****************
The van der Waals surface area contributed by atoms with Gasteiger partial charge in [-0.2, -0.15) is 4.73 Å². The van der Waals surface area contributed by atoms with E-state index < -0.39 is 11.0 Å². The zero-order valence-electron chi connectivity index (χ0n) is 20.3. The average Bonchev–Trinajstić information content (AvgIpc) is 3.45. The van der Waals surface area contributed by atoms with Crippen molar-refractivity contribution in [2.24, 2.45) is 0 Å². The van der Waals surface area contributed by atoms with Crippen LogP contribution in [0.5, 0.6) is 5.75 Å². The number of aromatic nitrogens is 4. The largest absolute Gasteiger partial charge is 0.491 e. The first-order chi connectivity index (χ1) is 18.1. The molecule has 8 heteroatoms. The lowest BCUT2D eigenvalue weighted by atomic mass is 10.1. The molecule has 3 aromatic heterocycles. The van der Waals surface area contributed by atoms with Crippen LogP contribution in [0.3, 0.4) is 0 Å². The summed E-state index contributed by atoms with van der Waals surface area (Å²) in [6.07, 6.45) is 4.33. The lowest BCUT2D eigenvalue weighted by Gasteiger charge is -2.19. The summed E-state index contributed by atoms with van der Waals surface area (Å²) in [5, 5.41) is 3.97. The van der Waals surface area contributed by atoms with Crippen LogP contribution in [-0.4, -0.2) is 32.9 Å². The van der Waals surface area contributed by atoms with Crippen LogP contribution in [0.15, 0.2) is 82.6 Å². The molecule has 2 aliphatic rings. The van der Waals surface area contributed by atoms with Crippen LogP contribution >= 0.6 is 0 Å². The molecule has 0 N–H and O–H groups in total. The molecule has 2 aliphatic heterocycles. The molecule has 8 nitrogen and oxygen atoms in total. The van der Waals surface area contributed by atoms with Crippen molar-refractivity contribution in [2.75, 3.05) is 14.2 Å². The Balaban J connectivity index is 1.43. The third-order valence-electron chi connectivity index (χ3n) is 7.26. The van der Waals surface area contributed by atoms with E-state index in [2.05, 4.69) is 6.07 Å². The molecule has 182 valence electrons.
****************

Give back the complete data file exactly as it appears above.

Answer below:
The van der Waals surface area contributed by atoms with Gasteiger partial charge in [-0.2, -0.15) is 4.73 Å². The van der Waals surface area contributed by atoms with E-state index < -0.39 is 11.0 Å². The zero-order valence-electron chi connectivity index (χ0n) is 20.3. The average Bonchev–Trinajstić information content (AvgIpc) is 3.45. The van der Waals surface area contributed by atoms with Crippen molar-refractivity contribution in [2.24, 2.45) is 0 Å². The van der Waals surface area contributed by atoms with Crippen LogP contribution in [0.5, 0.6) is 5.75 Å². The number of aromatic nitrogens is 4. The largest absolute Gasteiger partial charge is 0.491 e. The first-order chi connectivity index (χ1) is 18.1. The molecule has 8 heteroatoms. The lowest BCUT2D eigenvalue weighted by atomic mass is 10.1. The molecule has 3 aromatic heterocycles. The van der Waals surface area contributed by atoms with Crippen LogP contribution in [0.3, 0.4) is 0 Å². The summed E-state index contributed by atoms with van der Waals surface area (Å²) in [6.07, 6.45) is 4.33. The lowest BCUT2D eigenvalue weighted by Gasteiger charge is -2.19. The summed E-state index contributed by atoms with van der Waals surface area (Å²) in [5, 5.41) is 3.97. The van der Waals surface area contributed by atoms with Crippen LogP contribution in [-0.4, -0.2) is 32.9 Å². The van der Waals surface area contributed by atoms with Crippen LogP contribution in [0.15, 0.2) is 82.6 Å². The molecule has 2 aliphatic rings. The van der Waals surface area contributed by atoms with Crippen LogP contribution >= 0.6 is 0 Å². The molecule has 0 N–H and O–H groups in total. The molecule has 2 aliphatic heterocycles. The molecule has 8 nitrogen and oxygen atoms in total. The van der Waals surface area contributed by atoms with Crippen molar-refractivity contribution in [2.75, 3.05) is 14.2 Å². The Balaban J connectivity index is 1.43. The third-order valence-electron chi connectivity index (χ3n) is 7.26. The van der Waals surface area contributed by atoms with E-state index in [2.05, 4.69) is 6.07 Å². The molecule has 182 valence electrons.